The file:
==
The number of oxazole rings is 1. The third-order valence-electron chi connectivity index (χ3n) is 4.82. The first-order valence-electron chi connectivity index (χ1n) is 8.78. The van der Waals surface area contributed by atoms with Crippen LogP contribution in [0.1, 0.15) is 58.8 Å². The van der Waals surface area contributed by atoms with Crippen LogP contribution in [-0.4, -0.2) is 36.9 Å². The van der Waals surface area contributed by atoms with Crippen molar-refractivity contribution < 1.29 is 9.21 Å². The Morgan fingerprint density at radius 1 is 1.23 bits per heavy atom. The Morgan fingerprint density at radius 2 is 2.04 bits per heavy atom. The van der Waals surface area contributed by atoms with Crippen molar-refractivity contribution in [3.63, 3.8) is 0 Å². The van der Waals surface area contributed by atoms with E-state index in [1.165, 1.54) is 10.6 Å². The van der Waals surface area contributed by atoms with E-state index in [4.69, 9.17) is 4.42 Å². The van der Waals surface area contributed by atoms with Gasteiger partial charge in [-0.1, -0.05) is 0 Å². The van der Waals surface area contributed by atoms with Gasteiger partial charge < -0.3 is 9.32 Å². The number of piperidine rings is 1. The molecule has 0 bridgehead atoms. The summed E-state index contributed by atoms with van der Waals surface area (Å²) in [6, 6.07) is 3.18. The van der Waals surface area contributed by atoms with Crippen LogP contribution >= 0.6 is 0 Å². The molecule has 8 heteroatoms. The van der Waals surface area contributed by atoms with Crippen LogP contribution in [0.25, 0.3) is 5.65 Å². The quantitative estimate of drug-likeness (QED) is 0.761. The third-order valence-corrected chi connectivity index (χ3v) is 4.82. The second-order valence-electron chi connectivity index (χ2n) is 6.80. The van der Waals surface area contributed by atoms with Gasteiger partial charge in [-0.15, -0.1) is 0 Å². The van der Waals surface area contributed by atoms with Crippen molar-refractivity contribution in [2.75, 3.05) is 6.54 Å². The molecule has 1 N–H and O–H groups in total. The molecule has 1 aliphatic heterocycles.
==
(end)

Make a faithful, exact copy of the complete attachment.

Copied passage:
The number of oxazole rings is 1. The third-order valence-electron chi connectivity index (χ3n) is 4.82. The first-order valence-electron chi connectivity index (χ1n) is 8.78. The van der Waals surface area contributed by atoms with Crippen LogP contribution in [0.1, 0.15) is 58.8 Å². The van der Waals surface area contributed by atoms with Crippen LogP contribution in [-0.4, -0.2) is 36.9 Å². The van der Waals surface area contributed by atoms with Crippen molar-refractivity contribution < 1.29 is 9.21 Å². The Morgan fingerprint density at radius 1 is 1.23 bits per heavy atom. The Morgan fingerprint density at radius 2 is 2.04 bits per heavy atom. The van der Waals surface area contributed by atoms with Crippen molar-refractivity contribution in [3.63, 3.8) is 0 Å². The van der Waals surface area contributed by atoms with E-state index in [1.165, 1.54) is 10.6 Å². The van der Waals surface area contributed by atoms with E-state index in [4.69, 9.17) is 4.42 Å². The van der Waals surface area contributed by atoms with Gasteiger partial charge in [-0.1, -0.05) is 0 Å². The van der Waals surface area contributed by atoms with Gasteiger partial charge < -0.3 is 9.32 Å². The number of piperidine rings is 1. The molecule has 0 bridgehead atoms. The summed E-state index contributed by atoms with van der Waals surface area (Å²) in [6, 6.07) is 3.18. The van der Waals surface area contributed by atoms with Crippen LogP contribution >= 0.6 is 0 Å². The molecule has 8 heteroatoms. The van der Waals surface area contributed by atoms with Crippen LogP contribution in [0.25, 0.3) is 5.65 Å². The quantitative estimate of drug-likeness (QED) is 0.761. The third-order valence-corrected chi connectivity index (χ3v) is 4.82. The second-order valence-electron chi connectivity index (χ2n) is 6.80. The van der Waals surface area contributed by atoms with Gasteiger partial charge in [-0.15, -0.1) is 0 Å². The van der Waals surface area contributed by atoms with Crippen molar-refractivity contribution in [2.75, 3.05) is 6.54 Å². The molecule has 1 N–H and O–H groups in total. The molecule has 1 aliphatic heterocycles.